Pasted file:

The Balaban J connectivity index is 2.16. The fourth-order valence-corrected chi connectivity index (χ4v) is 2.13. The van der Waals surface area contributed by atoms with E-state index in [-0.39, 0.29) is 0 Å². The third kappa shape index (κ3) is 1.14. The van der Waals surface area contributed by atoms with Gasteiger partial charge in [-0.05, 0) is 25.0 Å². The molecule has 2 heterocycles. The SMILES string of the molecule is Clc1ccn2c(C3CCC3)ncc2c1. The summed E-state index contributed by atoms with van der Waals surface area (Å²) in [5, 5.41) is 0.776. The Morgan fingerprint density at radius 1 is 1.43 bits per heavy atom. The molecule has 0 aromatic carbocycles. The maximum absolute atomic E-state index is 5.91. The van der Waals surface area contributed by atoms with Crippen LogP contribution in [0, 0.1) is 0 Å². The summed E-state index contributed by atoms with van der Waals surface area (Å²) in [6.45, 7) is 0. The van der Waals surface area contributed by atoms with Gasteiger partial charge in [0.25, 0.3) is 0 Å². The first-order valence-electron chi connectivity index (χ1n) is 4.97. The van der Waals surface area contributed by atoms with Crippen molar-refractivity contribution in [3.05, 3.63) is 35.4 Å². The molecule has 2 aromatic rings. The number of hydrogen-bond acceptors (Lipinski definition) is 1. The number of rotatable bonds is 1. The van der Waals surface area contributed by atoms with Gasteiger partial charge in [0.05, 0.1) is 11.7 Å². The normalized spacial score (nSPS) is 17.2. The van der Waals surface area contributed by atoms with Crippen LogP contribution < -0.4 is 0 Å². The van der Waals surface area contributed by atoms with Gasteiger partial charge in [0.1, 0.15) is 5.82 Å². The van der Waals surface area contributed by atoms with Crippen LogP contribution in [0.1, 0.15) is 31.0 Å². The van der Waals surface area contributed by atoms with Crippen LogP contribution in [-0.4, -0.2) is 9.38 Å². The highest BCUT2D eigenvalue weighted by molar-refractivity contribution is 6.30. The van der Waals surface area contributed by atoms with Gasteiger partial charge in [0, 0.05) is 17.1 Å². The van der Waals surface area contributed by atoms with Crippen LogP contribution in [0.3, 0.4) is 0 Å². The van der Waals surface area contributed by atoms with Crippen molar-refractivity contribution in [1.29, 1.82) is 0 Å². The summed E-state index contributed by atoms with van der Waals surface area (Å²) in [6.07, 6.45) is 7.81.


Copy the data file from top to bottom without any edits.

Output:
The Balaban J connectivity index is 2.16. The fourth-order valence-corrected chi connectivity index (χ4v) is 2.13. The van der Waals surface area contributed by atoms with E-state index in [-0.39, 0.29) is 0 Å². The third kappa shape index (κ3) is 1.14. The van der Waals surface area contributed by atoms with Gasteiger partial charge in [-0.05, 0) is 25.0 Å². The molecule has 2 heterocycles. The SMILES string of the molecule is Clc1ccn2c(C3CCC3)ncc2c1. The summed E-state index contributed by atoms with van der Waals surface area (Å²) in [5, 5.41) is 0.776. The Morgan fingerprint density at radius 1 is 1.43 bits per heavy atom. The molecule has 0 aromatic carbocycles. The maximum absolute atomic E-state index is 5.91. The van der Waals surface area contributed by atoms with Crippen LogP contribution in [0, 0.1) is 0 Å². The summed E-state index contributed by atoms with van der Waals surface area (Å²) in [6.45, 7) is 0. The van der Waals surface area contributed by atoms with Gasteiger partial charge in [0.25, 0.3) is 0 Å². The first-order valence-electron chi connectivity index (χ1n) is 4.97. The van der Waals surface area contributed by atoms with Crippen molar-refractivity contribution in [3.05, 3.63) is 35.4 Å². The molecule has 2 aromatic rings. The number of hydrogen-bond acceptors (Lipinski definition) is 1. The number of rotatable bonds is 1. The van der Waals surface area contributed by atoms with Gasteiger partial charge in [0.05, 0.1) is 11.7 Å². The normalized spacial score (nSPS) is 17.2. The van der Waals surface area contributed by atoms with Crippen LogP contribution < -0.4 is 0 Å². The van der Waals surface area contributed by atoms with Gasteiger partial charge in [0.1, 0.15) is 5.82 Å². The van der Waals surface area contributed by atoms with Crippen LogP contribution in [0.1, 0.15) is 31.0 Å². The van der Waals surface area contributed by atoms with Crippen LogP contribution in [-0.4, -0.2) is 9.38 Å². The highest BCUT2D eigenvalue weighted by molar-refractivity contribution is 6.30. The van der Waals surface area contributed by atoms with Gasteiger partial charge in [0, 0.05) is 17.1 Å². The van der Waals surface area contributed by atoms with Crippen LogP contribution in [0.3, 0.4) is 0 Å². The van der Waals surface area contributed by atoms with Crippen molar-refractivity contribution in [1.29, 1.82) is 0 Å². The summed E-state index contributed by atoms with van der Waals surface area (Å²) in [6.07, 6.45) is 7.81.